My actual exploratory DreamPie session to see if Window's virtual Bluetooth serial port supported RLSD looked like this:
>>> import win32api, win32file, win32con
>>> hfile = win32file.CreateFileW(r'\\.\COM17', win32con.GENERIC_READ | win32con.GENERIC_WRITE, 0, None, win32con.OPEN_EXISTING, 0, None)
>>> win32file.SetCommMask(hfile, win32con.EV_RLSD)
Traceback (most recent call last):
", line 1, in
AttributeError: 'module' object has no attribute 'EV_RLSD'
>>> win32file.SetCommMask(hfile, win32file.EV_RLSD)
3: (0, 32)
This is an actual copy of the DreamPie buffer from my test session, mistakes and all. This is what really happened when I tried to figure out if RLSD would work:
- I typed up the code to open the serial port, which I knew should succeed, and it did.
- I looked up the Win32 API call to get the "event mask", or the set of events that were being watched on the serial port handle, and saw that it was "GetCommMask". I blindly typed "win32file.GetCo", and lo and behold, DreamPie brought up a list of completions, which assured me that GetCommMask was there.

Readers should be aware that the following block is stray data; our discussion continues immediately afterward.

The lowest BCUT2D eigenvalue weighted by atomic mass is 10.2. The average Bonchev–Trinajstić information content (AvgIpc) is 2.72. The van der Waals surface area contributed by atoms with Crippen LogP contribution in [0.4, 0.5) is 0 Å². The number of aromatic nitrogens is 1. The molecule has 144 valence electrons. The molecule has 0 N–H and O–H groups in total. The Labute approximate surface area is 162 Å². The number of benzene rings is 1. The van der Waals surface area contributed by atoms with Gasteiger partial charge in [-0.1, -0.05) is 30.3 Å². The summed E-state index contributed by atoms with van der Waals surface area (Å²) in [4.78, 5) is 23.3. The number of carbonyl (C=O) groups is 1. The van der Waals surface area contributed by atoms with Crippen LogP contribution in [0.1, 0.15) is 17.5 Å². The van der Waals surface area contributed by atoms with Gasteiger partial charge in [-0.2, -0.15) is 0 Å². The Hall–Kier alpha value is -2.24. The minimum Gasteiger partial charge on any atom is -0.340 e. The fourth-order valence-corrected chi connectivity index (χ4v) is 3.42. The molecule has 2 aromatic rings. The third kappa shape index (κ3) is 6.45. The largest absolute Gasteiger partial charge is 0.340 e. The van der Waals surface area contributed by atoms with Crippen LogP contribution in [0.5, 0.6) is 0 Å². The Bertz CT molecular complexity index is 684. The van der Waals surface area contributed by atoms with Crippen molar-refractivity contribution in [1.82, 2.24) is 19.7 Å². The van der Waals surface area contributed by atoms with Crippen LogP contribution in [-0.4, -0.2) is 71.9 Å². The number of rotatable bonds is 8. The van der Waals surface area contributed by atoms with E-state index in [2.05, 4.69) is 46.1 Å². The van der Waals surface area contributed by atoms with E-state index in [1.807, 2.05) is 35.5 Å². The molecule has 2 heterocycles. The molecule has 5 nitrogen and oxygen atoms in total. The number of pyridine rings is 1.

- The Win32 API said that GetCommMask returned its result in a buffer passed into the call. Knowing that PyWin32 usually does a pretty good job of hiding return buffers, I decided to just try calling it with the input parameter, and got back zero. That made sense, if the serial port wasn't being monitored for events.
- So I decided to push my luck: if GetCommMask worked, SetCommMask should work, too. A quick peek at the documentation, and... hrm. win32con didn't contain the "EV_RLSD" constant I was looking for to monitor the RLSD signal.
- Well, I could have just typed the exact value (0x020) from the Windows docs... or I could just retype the line and use PyWin's autocompletion to see if win32file has the constant. I typed "win32file.EV_